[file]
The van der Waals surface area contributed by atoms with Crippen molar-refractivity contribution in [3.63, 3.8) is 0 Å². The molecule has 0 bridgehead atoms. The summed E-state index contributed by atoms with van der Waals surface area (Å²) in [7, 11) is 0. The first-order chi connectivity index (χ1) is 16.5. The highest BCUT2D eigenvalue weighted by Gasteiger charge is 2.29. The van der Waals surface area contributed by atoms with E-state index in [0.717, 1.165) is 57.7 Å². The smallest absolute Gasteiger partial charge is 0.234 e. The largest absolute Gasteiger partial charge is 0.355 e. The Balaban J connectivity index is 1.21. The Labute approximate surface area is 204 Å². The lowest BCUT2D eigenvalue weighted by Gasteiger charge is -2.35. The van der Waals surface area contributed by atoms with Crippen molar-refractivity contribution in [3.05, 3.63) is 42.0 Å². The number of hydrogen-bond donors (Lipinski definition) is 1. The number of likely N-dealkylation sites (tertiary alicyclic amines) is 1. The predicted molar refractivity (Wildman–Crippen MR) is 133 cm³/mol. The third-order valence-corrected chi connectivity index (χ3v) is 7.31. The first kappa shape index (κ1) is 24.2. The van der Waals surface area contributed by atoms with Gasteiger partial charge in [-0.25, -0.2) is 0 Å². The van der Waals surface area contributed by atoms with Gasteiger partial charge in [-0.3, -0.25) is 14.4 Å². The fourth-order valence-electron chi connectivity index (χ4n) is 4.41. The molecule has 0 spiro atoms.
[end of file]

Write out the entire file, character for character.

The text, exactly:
The van der Waals surface area contributed by atoms with Crippen molar-refractivity contribution in [3.63, 3.8) is 0 Å². The molecule has 0 bridgehead atoms. The summed E-state index contributed by atoms with van der Waals surface area (Å²) in [7, 11) is 0. The first-order chi connectivity index (χ1) is 16.5. The highest BCUT2D eigenvalue weighted by Gasteiger charge is 2.29. The van der Waals surface area contributed by atoms with E-state index in [0.717, 1.165) is 57.7 Å². The smallest absolute Gasteiger partial charge is 0.234 e. The largest absolute Gasteiger partial charge is 0.355 e. The Balaban J connectivity index is 1.21. The Labute approximate surface area is 204 Å². The lowest BCUT2D eigenvalue weighted by Gasteiger charge is -2.35. The van der Waals surface area contributed by atoms with Crippen molar-refractivity contribution in [3.05, 3.63) is 42.0 Å². The number of hydrogen-bond donors (Lipinski definition) is 1. The number of likely N-dealkylation sites (tertiary alicyclic amines) is 1. The predicted molar refractivity (Wildman–Crippen MR) is 133 cm³/mol. The third-order valence-corrected chi connectivity index (χ3v) is 7.31. The first kappa shape index (κ1) is 24.2. The van der Waals surface area contributed by atoms with Gasteiger partial charge in [-0.25, -0.2) is 0 Å². The van der Waals surface area contributed by atoms with Gasteiger partial charge in [-0.3, -0.25) is 14.4 Å². The fourth-order valence-electron chi connectivity index (χ4n) is 4.41. The molecule has 0 spiro atoms.